Too often, textbooks turn the noteworthy details of government into tedious discourse that would put even the president to sleep. American Government 101 cuts out the boring explanations, and instead provides a hands-on lesson that keeps you engaged as you learn. From the backstory of the Constitution to the institution of the Electoral College, this primer is packed with hundreds of entertaining tidbits and concepts to help you learn about how the government of the United States actually works.
So whether you want to learn about how policies and laws are created, or just want to become a better-informed voter, American Government 101 has all the answers--even the ones you didn't know you were looking for.
In this fully revised second edition, leading scholars in law, history, and public policy offer more than two hundred updated and incisive essays on every clause of the Constitution.
From the stirring words of the Preamble to the Twenty-seventh Amendment, you will gain new insights into the ideas that made America, important debates that continue from our Founding, and the Constitution's true meaning for our nation
In the years since their creation, the Declaration of Independence (1776) and the Constitution of the United States (1789) have come to be recognized as two of history’s most significant political documents. Yet, while they affect our everyday lives, too few of us are familiar with what they say.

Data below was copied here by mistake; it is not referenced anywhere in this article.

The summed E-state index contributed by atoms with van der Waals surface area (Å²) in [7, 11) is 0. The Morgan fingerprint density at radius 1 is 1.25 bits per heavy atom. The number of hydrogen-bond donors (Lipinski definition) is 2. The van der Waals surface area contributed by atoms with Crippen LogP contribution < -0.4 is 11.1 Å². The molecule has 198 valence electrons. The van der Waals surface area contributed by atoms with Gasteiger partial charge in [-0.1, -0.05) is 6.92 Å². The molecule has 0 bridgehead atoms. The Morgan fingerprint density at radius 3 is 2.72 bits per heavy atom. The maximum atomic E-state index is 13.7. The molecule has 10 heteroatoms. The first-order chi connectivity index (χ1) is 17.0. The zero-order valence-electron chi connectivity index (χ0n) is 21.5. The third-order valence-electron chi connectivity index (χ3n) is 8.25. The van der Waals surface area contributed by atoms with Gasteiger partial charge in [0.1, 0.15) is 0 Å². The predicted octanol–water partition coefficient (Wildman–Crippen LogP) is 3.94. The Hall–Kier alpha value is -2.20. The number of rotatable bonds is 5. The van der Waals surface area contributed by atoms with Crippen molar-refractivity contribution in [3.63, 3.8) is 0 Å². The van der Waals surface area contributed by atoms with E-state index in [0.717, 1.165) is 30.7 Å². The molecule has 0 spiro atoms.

In this revised and updated edition, readers will find complete explanations of every section of the Declaration of Independence and the Constitution—its Preamble, main body, and amendments—so that readers may fully understand what they meant to our forefathers and what they mean to us today.
The United States Constitution—the bedrock of our country, the foundation of our federal republic—is . . . dead.
You won’t hear that from the politicians who endlessly pay lip service to the Constitution. It’s the dirty little secret that bestselling authors Thomas E. Woods Jr. and Kevin R. C. Gutzman expose in this provocative new book. The fact is that government officials—Democrats and Republicans, presidents, judges, and congresses alike—long ago rejected the idea that the Constitution possesses a fixed meaning limiting the U.S. government’s power.
In case you’ve forgotten, this idea was not a minor aspect of the Constitution; it was the document’s very purpose.
Woods and Gutzman round up the suspects responsible for the death of the government the Founding Fathers designed. Going right to the scenes of the crimes, they dissect twelve of the most egregious assaults on the Constitution—some virtually unknown. In chronicling this “dirty dozen,” the authors show that the attacks began long before presidents declared preemptive wars, congresses built pork-barrel bridges to nowhere, and Supreme Court justices began to behave as our supreme legislators.
In Who Killed the Constitution? Woods and Gutzman
• REVEAL the federal government’s “great gold robbery”—the flagrant assault on the Constitution you never heard about in history class
• DESTROY the phony case for presidential war power